Machines first out-calculated
us in simple math. Then they replaced us on the assembly
lines, explored places we couldn’t get to, even beat our champions at chess. Now a computer called Watson has bested our best at “Jeopardy!”
A gigantic computer created
by IBM specifically to excel at answers-and-questions left two champs of the TV game show in its silicon dust after a three-day tournament, a feat that experts call a technological
breakthrough.
Watson earned $77,147, versus $24,000 for Ken Jennings
and $21,600 for Brad Rutter. Jennings took it in stride writing “I for one welcome
our new computer overlords”
alongside his correct Final Jeopardy answer.
The next step for the IBM machine and its programmers: taking its mastery of the arcane
and applying it to help doctors plow through blizzards of medical information. Watson could also help make Internet searches far more like a conversation
than the hit-or-miss things they are now.
Watson’s victory leads to the question: What can we measly humans
do that amazing machines cannot do or will never do?
The answer, like all of “Jeopardy!,”
comes in the form of a question: Who — not what — dreamed up Watson? While computers can calculate and construct, they cannot decide to create. So far, only humans can.
“The way to think about this is: Can Watson decide to create Watson?” said Pradeep Khosla, dean of engineering at Carnegie Mellon University
in Pittsburgh. “We are far from there. Our ability to create
is what allows us to discover
and create new knowledge
and technology.”
Experts in the field say it is more than the spark of creation
that separates man from his mechanical spawn. It is the pride creators can take, the empathy
we can all have with the winners and losers, and that magical mix of adrenaline, fear and ability that kicks in when our backs are against the wall and we are in survival mode.
What humans have that Watson, IBM’s earlier chess champion Deep Blue, and all their electronic predecessors and software successors do not have and will not get is the sort of thing that makes song, romance, smiles, sadness and all that jazz. It’s something the experts in computers, robotics
and artificial intelligence know very well because they can’t figure out how it works in people, much less duplicate it. It’s that indescribable essence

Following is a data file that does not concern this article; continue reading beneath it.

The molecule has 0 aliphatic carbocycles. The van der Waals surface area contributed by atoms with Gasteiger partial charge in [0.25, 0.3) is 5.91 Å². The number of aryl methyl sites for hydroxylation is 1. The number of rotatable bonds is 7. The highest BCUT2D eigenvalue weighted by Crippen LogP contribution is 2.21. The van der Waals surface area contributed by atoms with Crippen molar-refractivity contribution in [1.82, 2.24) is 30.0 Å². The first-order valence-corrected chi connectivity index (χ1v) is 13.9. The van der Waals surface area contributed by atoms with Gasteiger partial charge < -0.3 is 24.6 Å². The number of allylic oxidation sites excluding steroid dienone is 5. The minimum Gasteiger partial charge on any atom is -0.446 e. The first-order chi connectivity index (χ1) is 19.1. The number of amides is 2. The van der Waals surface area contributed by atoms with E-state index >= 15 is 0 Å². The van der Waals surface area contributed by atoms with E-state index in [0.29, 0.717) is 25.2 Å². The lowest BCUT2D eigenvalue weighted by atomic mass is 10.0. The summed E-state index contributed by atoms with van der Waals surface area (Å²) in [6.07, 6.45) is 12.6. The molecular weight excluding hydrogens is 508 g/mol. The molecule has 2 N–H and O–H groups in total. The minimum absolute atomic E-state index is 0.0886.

of humanity.
Nevertheless, Watson, which took 25 IBM scientists four years to create, is more than just a trivia whiz, some experts say.
Richard Doherty, a computer industry expert and research director at the Envisioneering Group in Seaford, N.Y., said he has been studying artificial intelligence for decades. He thinks IBM’s advances with Watson are changing the way people think about artificial intelligence
and how a computer can be programmed to give conversational answers — not merely lists of sometimes not-germane entries.
“This is the most significant breakthrough of this century,” he said. “I know the phones are ringing off the hook with interest in Watson systems. The Internet may trump Watson,
but for this century, it’s the most significant advance in computing.”
And yet Watson’s creators say this breakthrough gives them an extra appreciation for the magnificent machines we call people.
“I see human intelligence consuming machine intelligence,
not the other way around,” David Ferrucci, IBM’s lead researcher on Watson, said in an interview Wednesday.
“Humans are a different sort of intelligence. Our intelligence
is so interconnected. The brain is so incredibly interconnected
with itself, so interconnected
with all the cells in our body, and has co-evolved with language and society and everything
around it.”
“Humans are learning machines
that live and experience the world and take in an enormous
amount of information — what they see, what they taste, what they feel, and they’re taking
that in from the day they’re born until the day they die,” he said. “And they’re learning from all the input all the time. We’ve never even created something that attempts to do that.”
The ability of a machine to learn is the essence of the field of artificial intelligence. And there have been great advances
in the field, but nothing
near human thinking.
“I’ve been in this field for 25 years and no matter what advances
we make, it’s not like we feel we’re getting to the finish
line,” said Carnegie Mellon University professor Eric Nyberg,
who has worked on Watson
with its IBM creators since 2007. “There’s always more you can do to bring computers to human
intelligence. I’m not sure we’ll ever really get there.”